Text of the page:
26 August 2013

The Educational Establishment Might Want To Refocus

A number of Civil War bloggers who are also professional educators spend a lot of their time chasing neo-Confederates and Facebook posts all over the internet. They often lament that they must do so to correct the errors of those they're chasing. They tend to go after the low-hanging fruit - anything else would probably prove too much of a challenge for them. Recent revelations about the industrial educational complex indicate these folks might want to refocus their energies.

Quoting from an NBC News Report:
Just a quarter of this year's high school graduates who took the ACT tests have the reading, math, English and science skills they need to succeed in college or a career, according to the testing company.

The numbers are even worse for black high school graduates: Only 5 percent are fully ready for life after high school. 
As the report notes, this information comes from the non-profit educational research organization, ACT. You can read the dismal report here. It borders on the criminal.

Then again, maybe there are better things to do with one's time than prepare for a traditional college education:
The U.S. Bureau of Labor Statistics (BLS) estimates that only 20 percent of U.S. jobs require a bachelor's degree or more. About another 10 percent require some post-high school instruction, including an associate's degree. Against this need, the United States is already producing a workforce with about 30 percent holding a bachelor's degree and another 10 percent with an associate's degree.
The BLS breakdown for 2010 shows: 3.1 percent of jobs required a professional degree (law, medicine) or a Ph.D.; 1.4 percent, a master's degree; 15.5 percent, a bachelor's degree; 5.6 percent, an associate's degree; and 5.2 percent, some schooling beyond high school, including some college.
 And . . .
With an increase in the number of bachelor's degrees comes a decline in their value. This will have adverse effects on the future of colleges because many students may decide to opt out of higher education altogether.

The good news is that there are an increasing number of alternatives to the traditional college. With more online education and independent certification of competencies, people will be evaluated on the basis of their actual knowledge and skills and not on their paper credentials. [What a novel idea.] Dallas Mavericks owner Mark Cuban encourages students to take online courses. He says, "I want the best and brightest, not a piece of paper."
More here from the American Thinker.


Robert Moore said...

Hi Richard,

To some degree, I think we've discussed this at one point in the last year, regarding some of the banter over neo-Confederate chasing and etc. I'd even say that the reverse is just as bad. Not that there are those who are "neo-Yankee" chasing... although, to some degree, this might technically be the case.

Frankly, I think we stand to be in a bad position of reaping what has been sown, and, as the Web goes, we have a choice... either we lay down more garbage and clutter... including vitriol... or we lay down quality material for better results. I think we need to take a serious look at what and who we are feeding.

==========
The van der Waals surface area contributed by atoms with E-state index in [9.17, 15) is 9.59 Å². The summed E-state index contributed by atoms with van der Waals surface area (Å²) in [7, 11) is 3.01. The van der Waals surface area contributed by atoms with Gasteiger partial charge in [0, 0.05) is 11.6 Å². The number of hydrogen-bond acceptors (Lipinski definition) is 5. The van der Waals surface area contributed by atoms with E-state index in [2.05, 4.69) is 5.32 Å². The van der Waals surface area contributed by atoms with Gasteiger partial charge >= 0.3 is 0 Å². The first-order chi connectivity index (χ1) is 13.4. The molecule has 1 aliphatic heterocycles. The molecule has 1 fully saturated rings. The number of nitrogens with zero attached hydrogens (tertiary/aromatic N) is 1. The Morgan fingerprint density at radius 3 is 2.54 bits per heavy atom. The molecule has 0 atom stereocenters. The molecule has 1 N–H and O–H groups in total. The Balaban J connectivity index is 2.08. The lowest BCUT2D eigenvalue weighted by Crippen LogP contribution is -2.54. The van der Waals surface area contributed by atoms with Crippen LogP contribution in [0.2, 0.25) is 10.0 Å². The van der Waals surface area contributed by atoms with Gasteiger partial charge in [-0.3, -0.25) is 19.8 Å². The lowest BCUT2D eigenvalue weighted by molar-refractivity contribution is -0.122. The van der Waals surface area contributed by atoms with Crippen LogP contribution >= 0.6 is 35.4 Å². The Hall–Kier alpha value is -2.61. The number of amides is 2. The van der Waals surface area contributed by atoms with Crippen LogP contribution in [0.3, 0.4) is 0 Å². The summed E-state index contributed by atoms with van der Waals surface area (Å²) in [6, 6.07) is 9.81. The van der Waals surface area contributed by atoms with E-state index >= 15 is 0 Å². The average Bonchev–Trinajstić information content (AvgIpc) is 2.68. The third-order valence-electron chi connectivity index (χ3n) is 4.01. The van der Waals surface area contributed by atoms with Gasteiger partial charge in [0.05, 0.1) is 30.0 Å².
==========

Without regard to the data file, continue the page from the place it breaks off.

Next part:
There's so much negative banter everywhere (and, it goes without saying... even outside the Civil War-related... that I'm beginning to believe that we shouldn't be surprised about the direction in which it appears we are heading. It's one big free-for-all Jerry Springer show.

People who create content for the Web (and even dialogue) have a choice, and I wonder if there's any realization that there is also an awareness of responsibility in the same. Either we sit back and just wait to see what all this negativity brings about, or we start altering the course by our actions, in our words and what we put on the Web. It probably sounds all "Boy Scout"-like of me to say it this way, but we really need to start driving the way we want to see things and stop feeding this sort of "machines" by giving them more attention.

Just my opinion.



Ghost of Piedmont said...

I've noticed many have taken to insulting or simply ignoring (on threads they are otherwise happy to respond to comments on) effective counterpoint comments

Richard G. Williams, Jr. said...

Robert - I agree with much of what you've said. I'm often torn - Should I just ignore the pretend scholars acting juvenile and simply write or push back at their silliness.

Right now, I'm in a push back mood. I do, nonetheless, appreciate your perspective and reasonableness.

Thanks for the comment.

Richard G. Williams, Jr. said...

Ghost - of course. Thus the lust for the low hanging fruit.

ropelight said...

Want to improve the education system? One way is to insist the teachers all take the reading, math, English, and science ACT tests right along with their students, no exceptions. The results will be uniquely informative, guaranteed.

Flunk the test, join the ranks of the unemployed, right along with the other dimwits.

Richard G. Williams, Jr. said...

Rope - I like it! That would go a long way in proving the value of a traditional college education, wouldn't it? ;-)